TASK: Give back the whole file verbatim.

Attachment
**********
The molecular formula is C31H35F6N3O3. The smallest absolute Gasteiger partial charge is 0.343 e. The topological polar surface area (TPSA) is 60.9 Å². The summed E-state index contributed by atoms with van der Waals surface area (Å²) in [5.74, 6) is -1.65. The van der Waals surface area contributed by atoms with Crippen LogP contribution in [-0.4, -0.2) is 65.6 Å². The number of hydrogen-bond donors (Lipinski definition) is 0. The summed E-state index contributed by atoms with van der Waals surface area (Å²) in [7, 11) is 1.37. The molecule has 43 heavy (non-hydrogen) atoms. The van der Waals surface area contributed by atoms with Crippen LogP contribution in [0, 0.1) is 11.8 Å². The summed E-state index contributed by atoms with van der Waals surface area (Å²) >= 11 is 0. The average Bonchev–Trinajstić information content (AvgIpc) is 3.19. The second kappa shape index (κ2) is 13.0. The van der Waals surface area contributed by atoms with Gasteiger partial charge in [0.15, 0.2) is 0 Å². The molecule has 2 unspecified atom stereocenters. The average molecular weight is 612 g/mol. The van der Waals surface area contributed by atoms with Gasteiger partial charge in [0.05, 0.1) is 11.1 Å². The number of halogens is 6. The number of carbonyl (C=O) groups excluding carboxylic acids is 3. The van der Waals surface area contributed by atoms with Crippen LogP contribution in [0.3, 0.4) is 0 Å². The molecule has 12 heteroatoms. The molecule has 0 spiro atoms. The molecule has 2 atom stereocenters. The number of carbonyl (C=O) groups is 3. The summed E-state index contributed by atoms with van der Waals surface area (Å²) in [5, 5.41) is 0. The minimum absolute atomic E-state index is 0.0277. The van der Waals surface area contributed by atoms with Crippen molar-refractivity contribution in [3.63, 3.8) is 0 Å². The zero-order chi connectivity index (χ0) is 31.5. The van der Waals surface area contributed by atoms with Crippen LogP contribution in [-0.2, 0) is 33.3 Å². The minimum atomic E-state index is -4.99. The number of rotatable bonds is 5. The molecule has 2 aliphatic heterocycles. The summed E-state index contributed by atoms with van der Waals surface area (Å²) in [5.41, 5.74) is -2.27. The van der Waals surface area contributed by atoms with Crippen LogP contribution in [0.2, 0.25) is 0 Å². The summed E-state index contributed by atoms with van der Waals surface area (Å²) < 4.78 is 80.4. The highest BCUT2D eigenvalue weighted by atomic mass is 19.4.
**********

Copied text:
The molecular formula is C31H35F6N3O3. The smallest absolute Gasteiger partial charge is 0.343 e. The topological polar surface area (TPSA) is 60.9 Å². The summed E-state index contributed by atoms with van der Waals surface area (Å²) in [5.74, 6) is -1.65. The van der Waals surface area contributed by atoms with Crippen LogP contribution in [-0.4, -0.2) is 65.6 Å². The number of hydrogen-bond donors (Lipinski definition) is 0. The summed E-state index contributed by atoms with van der Waals surface area (Å²) in [7, 11) is 1.37. The molecule has 43 heavy (non-hydrogen) atoms. The van der Waals surface area contributed by atoms with Crippen LogP contribution in [0, 0.1) is 11.8 Å². The summed E-state index contributed by atoms with van der Waals surface area (Å²) >= 11 is 0. The average Bonchev–Trinajstić information content (AvgIpc) is 3.19. The second kappa shape index (κ2) is 13.0. The van der Waals surface area contributed by atoms with Gasteiger partial charge in [0.15, 0.2) is 0 Å². The molecule has 2 unspecified atom stereocenters. The average molecular weight is 612 g/mol. The van der Waals surface area contributed by atoms with Gasteiger partial charge in [0.05, 0.1) is 11.1 Å². The number of halogens is 6. The number of carbonyl (C=O) groups excluding carboxylic acids is 3. The van der Waals surface area contributed by atoms with Crippen LogP contribution in [0.3, 0.4) is 0 Å². The molecule has 12 heteroatoms. The molecule has 0 spiro atoms. The molecule has 2 atom stereocenters. The number of carbonyl (C=O) groups is 3. The summed E-state index contributed by atoms with van der Waals surface area (Å²) in [5, 5.41) is 0. The minimum absolute atomic E-state index is 0.0277. The van der Waals surface area contributed by atoms with Crippen molar-refractivity contribution in [3.63, 3.8) is 0 Å². The zero-order chi connectivity index (χ0) is 31.5. The van der Waals surface area contributed by atoms with Crippen LogP contribution in [-0.2, 0) is 33.3 Å². The minimum atomic E-state index is -4.99. The number of rotatable bonds is 5. The molecule has 2 aliphatic heterocycles. The summed E-state index contributed by atoms with van der Waals surface area (Å²) in [5.41, 5.74) is -2.27. The van der Waals surface area contributed by atoms with Crippen LogP contribution in [0.2, 0.25) is 0 Å². The summed E-state index contributed by atoms with van der Waals surface area (Å²) < 4.78 is 80.4. The highest BCUT2D eigenvalue weighted by atomic mass is 19.4.